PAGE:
As Enterprise’s keel is laid, Navy and industry advocate for another aircraft carrier ‘block buy’


Part of the aft of the future USS Enterprise (CVN-80) being constructed inside the dry dock at HII’s Newport News Shipbuilding. (Justin Katz/Breaking Defense)

NEWPORT NEWS, Va. — As preparations here continue to lay the keel for the next Navy ship named the USS Enterprise, the Navy, its prime contractor HII and the industrial supply base have already begun crunching the numbers for a potential “block buy” for another two aircraft carriers.

“We know it’s the most efficient way to build the ship,” Capt. Brian Metcalf, the program manager for the Gerald Ford-class program, said while standing in HII’s Newport News shipyard today. “And it’s actually the most efficient way to buy the ship.”

The Enterprise (CVN-80) and the ship to follow it, the Doris Miller (CVN-81), were purchased by the Navy in a “block buy” agreement in late 2018. That phrase essentially means the service negotiated all the supplies and labor for both ships in a single agreement, resulting in what the Pentagon said was an estimated $4 billion in savings due to ordering in bulk and avoiding higher than anticipated inflation in recent years.

During a series of interviews today with Navy officials, executives from HII and representatives for the vast supply base necessary to build an aircraft carrier, everyone extolled the advantages of such a deal should the Navy decide to pursue another pair of Ford class ships, what would be CVN-82 and CVN-83.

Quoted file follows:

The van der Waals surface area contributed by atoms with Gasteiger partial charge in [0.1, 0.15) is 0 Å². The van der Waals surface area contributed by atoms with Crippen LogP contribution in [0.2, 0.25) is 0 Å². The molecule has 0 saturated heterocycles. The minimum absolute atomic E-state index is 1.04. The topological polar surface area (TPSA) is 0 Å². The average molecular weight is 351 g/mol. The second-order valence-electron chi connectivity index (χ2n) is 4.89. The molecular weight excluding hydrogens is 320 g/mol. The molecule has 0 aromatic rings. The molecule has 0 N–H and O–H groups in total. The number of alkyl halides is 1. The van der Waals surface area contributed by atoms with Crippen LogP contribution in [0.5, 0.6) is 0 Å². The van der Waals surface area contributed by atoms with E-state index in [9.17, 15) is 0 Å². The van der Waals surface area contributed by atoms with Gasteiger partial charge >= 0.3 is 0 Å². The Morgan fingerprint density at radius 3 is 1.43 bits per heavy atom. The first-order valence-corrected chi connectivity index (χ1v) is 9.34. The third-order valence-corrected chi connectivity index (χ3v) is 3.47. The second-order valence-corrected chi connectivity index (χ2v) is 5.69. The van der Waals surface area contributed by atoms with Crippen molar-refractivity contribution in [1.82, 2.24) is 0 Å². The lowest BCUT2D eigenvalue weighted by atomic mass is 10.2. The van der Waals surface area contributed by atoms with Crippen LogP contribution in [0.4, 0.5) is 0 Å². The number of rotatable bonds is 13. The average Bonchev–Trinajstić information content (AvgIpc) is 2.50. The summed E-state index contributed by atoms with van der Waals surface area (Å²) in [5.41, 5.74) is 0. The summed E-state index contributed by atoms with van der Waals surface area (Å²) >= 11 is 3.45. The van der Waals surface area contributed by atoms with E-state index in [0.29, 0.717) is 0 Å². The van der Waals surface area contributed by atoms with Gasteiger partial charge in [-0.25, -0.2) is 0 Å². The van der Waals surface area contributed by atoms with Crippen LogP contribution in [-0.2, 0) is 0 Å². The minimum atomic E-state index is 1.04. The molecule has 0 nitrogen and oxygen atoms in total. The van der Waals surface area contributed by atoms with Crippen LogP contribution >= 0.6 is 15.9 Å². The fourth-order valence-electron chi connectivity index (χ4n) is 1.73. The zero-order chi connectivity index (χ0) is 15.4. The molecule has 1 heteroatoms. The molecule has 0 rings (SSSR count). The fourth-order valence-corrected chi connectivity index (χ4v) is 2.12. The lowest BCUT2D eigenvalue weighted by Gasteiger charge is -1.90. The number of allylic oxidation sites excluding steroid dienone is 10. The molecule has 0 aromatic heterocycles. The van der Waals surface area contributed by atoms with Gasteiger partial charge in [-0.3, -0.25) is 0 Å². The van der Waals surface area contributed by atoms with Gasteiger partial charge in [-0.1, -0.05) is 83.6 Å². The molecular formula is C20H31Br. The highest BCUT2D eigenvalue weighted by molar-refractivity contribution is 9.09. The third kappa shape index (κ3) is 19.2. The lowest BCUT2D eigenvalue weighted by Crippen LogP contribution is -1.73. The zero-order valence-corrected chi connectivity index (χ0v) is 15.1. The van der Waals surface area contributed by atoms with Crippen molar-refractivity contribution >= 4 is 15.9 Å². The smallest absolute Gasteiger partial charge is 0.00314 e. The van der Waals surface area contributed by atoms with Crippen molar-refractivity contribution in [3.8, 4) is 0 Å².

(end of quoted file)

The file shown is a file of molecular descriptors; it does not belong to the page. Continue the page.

“Think about what happened in the world over the last couple years with inflation,” said HII chief executive Chris Kastner. “We were able to place the vast majority of the orders for [CVN-81] before that inflation hit. It’s just smart buying by the Navy.”

The Enterprise and Doris Miller are the third and fourth Ford-class ships to be built, after the original Ford and the John F. Kennedy, and they will fulfill the original four-ship plan for the program. But, at least internally, the Navy is actively considering what additional buys may look like, as industry watches on with great interest.

Metcalf, the program manager, said the Navy has already provided the broader Pentagon with information about several scenarios, but is due to give lawmakers a definitive answer in fiscal 2023.

“The scenario that we believe is optimal is two ships, every eight years on four year centers,” he said. “With the advanced procurement funding, typically we’ve gotten two years. We’ve learned now that we probably need about three years… Lead times have gone up nationwide. If you order something, it takes a lot longer than it used to get here.”

In the context of buying aircraft carriers, the “centers” refer to the pace at which the ships are built. If two ships are bought on “four year centers,” then that means their scheduled milestones should line up in roughly four year intervals.

When the Navy and industry choose the center for their buys, they have to consider a gap that is long enough to allow for the ship’s construction schedule to not fall behind, while also small enough such that industry can keep its workforce busy.

Rick Giannini, chairman of an industrial base coalition focused on the aircraft carrier supply chain, told reporters here that the group in February surveyed 158 of its 2,000 member companies about potential centers.

“We found that 90 percent of the people felt that if their centers were at seven years it would be extremely difficult and cause major problems with their workforce,” he said. “If it went to six [year centers], it was 88 percent and down to five [year centers], it was still 61 percent of the of the industrial base.”

As for when and how the final decision will be made, that is an issue for which Congress will get the last word. With the Pentagon expected to select one of the “scenarios” Metcalf mentioned next fiscal year, it will likely become a major issue once lawmakers begin drafting the defense spending bill for fiscal 2024.

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